John McGrath – A year of immense change | McGrath
2022 A year of immense change

John McGrath – A year of immense change

John McGrath
John McGrath
12/12/2022 | 3 MIN READ

I look back on 2022 and think it’s got to be one for the record books.

Firstly, with last week’s final 0.25% rate rise for 2022, interest rates have gone up by a total of 3% in a year. We haven’t seen that sort of spike since 1994 when they went up by 2.75%.

Inflation went to its highest point in 30 years this year, and supply chain and labour issues have caused home building costs to rise at their fastest pace since the introduction of the GST.

We’ve had historically significant population changes, with greater growth in the regions than our capital cities for the first time in four decades, according to the Bureau of Statistics.

And it’s been one of the fastest property market corrections I’ve witnessed, with the silver lining being that many buyers have purchased with a good 5% to 10% discount on last year’s prices.

Financially, rapidly rising mortgage rates have been a challenge for owners who didn’t acknowledge and prepare for the inevitable turn in the interest rate cycle after we hit bottom.

Rates couldn’t stay that low forever. Many Australians used surplus stimulus and extra disposable income while rates were historically low to pay down mortgage debt or boost savings in their offset accounts. That’s helping them now.

We’re still well off the historical average of about 7% for home loan rates, and all indications are the Reserve Bank may not increase them much more.

We saw an unexpected fall in inflation in October and the RBA Governor has said smaller rate rise increments are appropriate from here. It looks like we’re through the worst of this rate-rising cycle.

As discussed in our McGrath Report 2023, property values have fallen in many markets this year, as you’d expect following the extraordinary pandemic boom. Here is the latest CoreLogic data showing house price movements from January 1 to November 30.

Median house prices movements: Jan 1 – Nov 30, 2022

  • Sydney -11.9%
  • Regional NSW -1.5%
  • Melbourne -8.1%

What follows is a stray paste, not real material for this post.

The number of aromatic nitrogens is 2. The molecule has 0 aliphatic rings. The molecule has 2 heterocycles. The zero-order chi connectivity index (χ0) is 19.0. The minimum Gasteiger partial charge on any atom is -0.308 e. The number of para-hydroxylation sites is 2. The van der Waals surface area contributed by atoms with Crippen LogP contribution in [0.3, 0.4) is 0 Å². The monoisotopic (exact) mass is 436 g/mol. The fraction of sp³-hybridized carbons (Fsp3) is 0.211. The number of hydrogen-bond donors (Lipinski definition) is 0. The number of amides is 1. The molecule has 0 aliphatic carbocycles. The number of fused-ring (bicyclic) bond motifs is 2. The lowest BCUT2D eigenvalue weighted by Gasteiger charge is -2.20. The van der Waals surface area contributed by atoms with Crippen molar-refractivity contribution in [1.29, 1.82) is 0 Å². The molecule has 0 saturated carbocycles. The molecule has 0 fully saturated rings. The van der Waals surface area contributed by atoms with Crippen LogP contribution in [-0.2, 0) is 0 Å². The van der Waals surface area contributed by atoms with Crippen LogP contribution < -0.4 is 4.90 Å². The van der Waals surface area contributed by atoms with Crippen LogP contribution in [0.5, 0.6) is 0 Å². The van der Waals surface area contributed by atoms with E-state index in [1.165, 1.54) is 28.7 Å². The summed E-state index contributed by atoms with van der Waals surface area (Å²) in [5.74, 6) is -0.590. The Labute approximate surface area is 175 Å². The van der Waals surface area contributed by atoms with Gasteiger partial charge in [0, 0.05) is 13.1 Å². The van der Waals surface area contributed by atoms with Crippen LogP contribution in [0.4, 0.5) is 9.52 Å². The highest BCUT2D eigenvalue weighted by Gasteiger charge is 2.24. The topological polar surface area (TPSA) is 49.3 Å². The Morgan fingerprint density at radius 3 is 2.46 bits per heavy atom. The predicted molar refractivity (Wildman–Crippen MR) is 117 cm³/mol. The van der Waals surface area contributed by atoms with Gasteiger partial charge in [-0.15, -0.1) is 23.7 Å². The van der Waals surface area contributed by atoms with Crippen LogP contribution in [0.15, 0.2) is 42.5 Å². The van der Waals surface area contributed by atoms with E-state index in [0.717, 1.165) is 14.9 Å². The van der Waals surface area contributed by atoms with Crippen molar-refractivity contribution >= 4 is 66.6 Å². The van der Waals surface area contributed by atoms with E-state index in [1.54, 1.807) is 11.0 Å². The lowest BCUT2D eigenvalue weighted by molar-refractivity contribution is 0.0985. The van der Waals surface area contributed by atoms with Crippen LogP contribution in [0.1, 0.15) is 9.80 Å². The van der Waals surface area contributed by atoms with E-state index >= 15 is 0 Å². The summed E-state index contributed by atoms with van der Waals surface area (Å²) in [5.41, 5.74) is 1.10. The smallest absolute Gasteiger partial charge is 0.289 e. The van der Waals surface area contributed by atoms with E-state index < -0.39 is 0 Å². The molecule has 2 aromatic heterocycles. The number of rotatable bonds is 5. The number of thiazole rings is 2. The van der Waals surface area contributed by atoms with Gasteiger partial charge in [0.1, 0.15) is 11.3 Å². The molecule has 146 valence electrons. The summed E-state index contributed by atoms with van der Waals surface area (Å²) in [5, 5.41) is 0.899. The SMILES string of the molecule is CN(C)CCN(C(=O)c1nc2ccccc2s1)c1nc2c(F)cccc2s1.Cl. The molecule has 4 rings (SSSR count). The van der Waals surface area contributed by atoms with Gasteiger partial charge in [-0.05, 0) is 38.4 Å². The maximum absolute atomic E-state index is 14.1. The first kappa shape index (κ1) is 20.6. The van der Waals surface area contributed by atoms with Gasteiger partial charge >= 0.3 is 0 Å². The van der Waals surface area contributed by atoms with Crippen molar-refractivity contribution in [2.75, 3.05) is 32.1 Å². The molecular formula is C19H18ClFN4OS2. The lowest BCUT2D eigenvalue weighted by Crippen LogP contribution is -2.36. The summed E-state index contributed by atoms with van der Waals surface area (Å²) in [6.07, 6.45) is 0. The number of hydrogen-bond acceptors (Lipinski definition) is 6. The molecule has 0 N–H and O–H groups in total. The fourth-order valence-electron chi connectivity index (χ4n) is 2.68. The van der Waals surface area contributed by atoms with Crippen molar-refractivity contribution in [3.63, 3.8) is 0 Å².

• Regional VIC -0.7%
  • Brisbane -0.8%
  • Regional QLD +2.1%
  • Canberra -3.5%
  • Adelaide +10.2%
  • Regional SA +17.1%
  • Hobart -4.7%
  • Regional TAS +3.5%
  • Perth +3.7%
  • Regional WA +5%
  • Darwin +5.2%
  • Regional NT +1.6%

* 1

Every market bar regional South Australia and regional Western Australia has experienced falling house prices over the past three months. We are well past the mid-point of this correction. By Spring next year, we will see a more normalised market across the country.

I’m still backing South-East Queensland for the most upside potential over the medium term. It’s very popular with capital city seachangers relocating because they can now work from home.

Many are upgrading their lifestyles while downgrading their home loans in areas like the Gold Coast, Sunshine Coast and Brisbane. Some Sydney and Melbourne buyers are purchasing both a home and an investment because they’re bringing big city money to a much more affordable market.

Plus future growth drivers are strong, such as 10 years of pre-Olympics infrastructure projects, as well as increasing interest from overseas investors.

A few national trends this year included increased interest in renovated properties because building became too hard. A few developers went bust partly because increased costs eroded profits down to almost nothing on fixed-price projects, plus they couldn’t find labourers to get the jobs done.

The regional relocation continues, and many beachside markets have become too pricey for millennial families. As a result, we’ve seen a beach-to-bush swap. Coastal hinterlands, rural areas and wine regions are the beneficiaries.

We’ve also seen a significant increase in rents – about 10% nationwide, according to CoreLogic. This has been brought about by an undersupply coinciding with rising costs due to inflation for landlords.

We’ve also got migrants returning to Australia – who generally always rent first -- and Airbnb properties that became long-term rentals during COVID-19 going back to holiday leasing.

Tenants can always try negotiating for a lesser increase when landlords raise the rent. If you look after the property and pay rent on time, remind your landlord of that. If you can’t afford the increase, explain why and see if they’ll be empathetic and reduce it to keep you in place.

The first week in December was the busiest week for auctions since mid-June. Clearance rates are hovering in the early 60%-range in Sydney and Melbourne, representing normal market conditions.

If your property isn’t selling, there are only three potential reasons -- price, presentation and marketing. This is true in any type of market conditions. Re-evaluate now if you want a sale before Christmas.

If you’re thinking of buying, don’t bother trying to time the market. No one can pick the top or bottom – even the professionals.

The only factors that should be driving you are personal needs and affordability. Just remember whatever you pay today is going to be cheap in 10 years’ time. Just get the location right, only buy quality, and keep within your budget.

I wish everyone a great Christmas and holiday season. I’ll be back with more market insights in 2023. See you then.

* 1 Source: CoreLogic Hedonic Home Value Index, published December 1, 2022